When you are getting ready to put a dry van trailer out to pasture and begin the process of searching for its replacement, there are many things to consider: maintenance costs, fuel-economy regulations, payload and the weight of the trailer, to name a few.

One way to navigate through the maze of options is to follow some tips a few trailer manufacturers shared with us.

DON'T focus solely on payload

There are many issues in terms of weight when spec'ing a dry van. The demand is high to make trailers lighter to allow trailers to carry more freight.

“A lot of spec'ing involves options to save weight,” says David Giesen, vice president of sales and marketing at Stoughton Trailers. “Replacing certain materials for higher cost, lighter materials — replacing steel with aluminum, for example — is something that customers really need to consider carefully.”

Glenn Harney, chief sales officer with Hyundai Translead, says the best way to address the weight issue is to make sure you understand your priorities.

“There is no trailer that can withstand all damage and loading challenges, weigh less than any other trailer and sell for less than any other trailer,” Harney says. “There are usually tradeoffs, and the key is to prioritize what needs to be accomplished.”

Another situation to avoid is choosing a floor that will hold the load, but might fail while the cargo is being loaded or unloaded.

For example, when hauling heavy paper rolls, the rolls are loaded with large, heavy forklifts, according to Larry Roland, director of marketing for Utility Trailer Manufacturing Co. All of that weight is concentrated on the relatively small wheels of the forklift.

“What you have to consider is what floor rating is necessary to hold the immense weight of the small forklift,” he says.

Others have also seen similar spec'ing errors along this line.

“A common mistake people make is choosing a trailer with a floor rating that does not fit the application,” says Tom Rodak, director of corporate marketing and communications of Wabash National Corp. “Loading a trailer beyond its floor rating can damage crossmembers and prematurely wear the floor out, leading to increased maintenance costs and trailer downtime. Replacing cross-members takes at least three days and runs about $2,000.”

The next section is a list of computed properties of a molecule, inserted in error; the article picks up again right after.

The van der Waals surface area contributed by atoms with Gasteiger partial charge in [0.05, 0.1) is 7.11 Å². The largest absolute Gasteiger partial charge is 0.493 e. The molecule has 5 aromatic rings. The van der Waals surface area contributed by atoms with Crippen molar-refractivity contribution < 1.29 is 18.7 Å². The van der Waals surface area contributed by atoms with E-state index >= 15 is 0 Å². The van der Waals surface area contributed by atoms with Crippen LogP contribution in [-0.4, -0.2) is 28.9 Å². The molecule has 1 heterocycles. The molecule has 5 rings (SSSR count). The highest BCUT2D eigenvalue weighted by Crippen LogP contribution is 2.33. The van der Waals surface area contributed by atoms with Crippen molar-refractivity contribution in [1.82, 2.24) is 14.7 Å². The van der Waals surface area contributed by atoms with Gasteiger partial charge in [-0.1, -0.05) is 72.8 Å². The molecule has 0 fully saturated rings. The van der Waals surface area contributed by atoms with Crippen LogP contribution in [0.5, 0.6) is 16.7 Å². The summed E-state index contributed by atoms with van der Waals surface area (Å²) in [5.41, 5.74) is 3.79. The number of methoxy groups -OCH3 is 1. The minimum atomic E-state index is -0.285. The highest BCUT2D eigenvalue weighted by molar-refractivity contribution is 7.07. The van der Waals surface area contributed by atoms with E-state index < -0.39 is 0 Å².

DON'T repeat the past

Maybe the dry van that will best serve your needs moving forward is exactly the same as what you spec'ed and purchased for your last dry van.

Maybe not.

“A mistake that we see often is spec'ing this trailer just like their last one, which is often not in the customer's best interest,” says Roland from Utility. “They may not be aware of the technological advances as well as many other options available to them now.”

Many large fleets are fairly well-informed about the trailer market, and what is new and innovative from different manufacturers, but it is still important to communicate with the manufacturer. And if you're a small fleet without a lot of time to keep on top of all that, it's especially important.

“Customers would be wise to inquire about what is new and what is being specified by most fleets today,” says Hyundai's Harney.

This will give you ideas about what is on the minds of other fleets running dry vans as well as let you in on the trends in the industry.

DO take another look at your old trailer

Before you retire that old dry van, give it another once-over, according to many manufacturers.

“You should inspect the equipment for consistent areas of damage,” says Roland. “If you are seeing a particular cut in the lining that is consistent, we then ask what's going on here in the operation. Maybe there's another spec available that would beef up that area of the trailer.”

DO get into the details

When spec'ing a trailer, one of the most helpful things you can do to find the right equipment is to dig into the details. What you haul is important in many ways, and so to is how you load and unload your trailer.

No one model is the best model for everyone, says Stoughton's Giesen.

“Depending on what you are hauling, like carpets, wall stiffness may be a factor, so sheet and post might work better for you. The key is asking questions to find out what the customer needs and then steer them to the best specification — what will work best for them.”

Before you are even able to get into the details with the manufacturer to find the best dry van, you need to do your homework.

“Sometimes the party who is spec'ing the trailer doesn't necessarily have all of the details,” says Brent Beasely, director of national accounts for Great Dane. “They don't have all of the requirements of the shipper. They don't know how the load is going to need to be tied down in the trailer, etc. Without these particulars, we can't find the best option for them.”

DON'T forget about the future

With the onset of Great Recession, many fleets had to tighten their belts.

As accountants searched for ways to save pennies, fleets went one obvious route — extending the life of their trailers.

Even without the recession, extending the life cycle of a dry van from seven or eight years to 10 or more has become more common, so think about your new trailer's longevity.

“Many customers can push the life of a trailer beyond what it is designed,” Beasely says. “On the obvious side, to extend the life you want to reduce your maintenance with things such as long-life lighting systems, wheel-ends with longer warranties, and maybe get a sturdier floor.”

About the author
Kate Harlow

Kate Harlow

Associate Editor

A previous trucking industry editor specializing in Truckinginfo and Technology topics.

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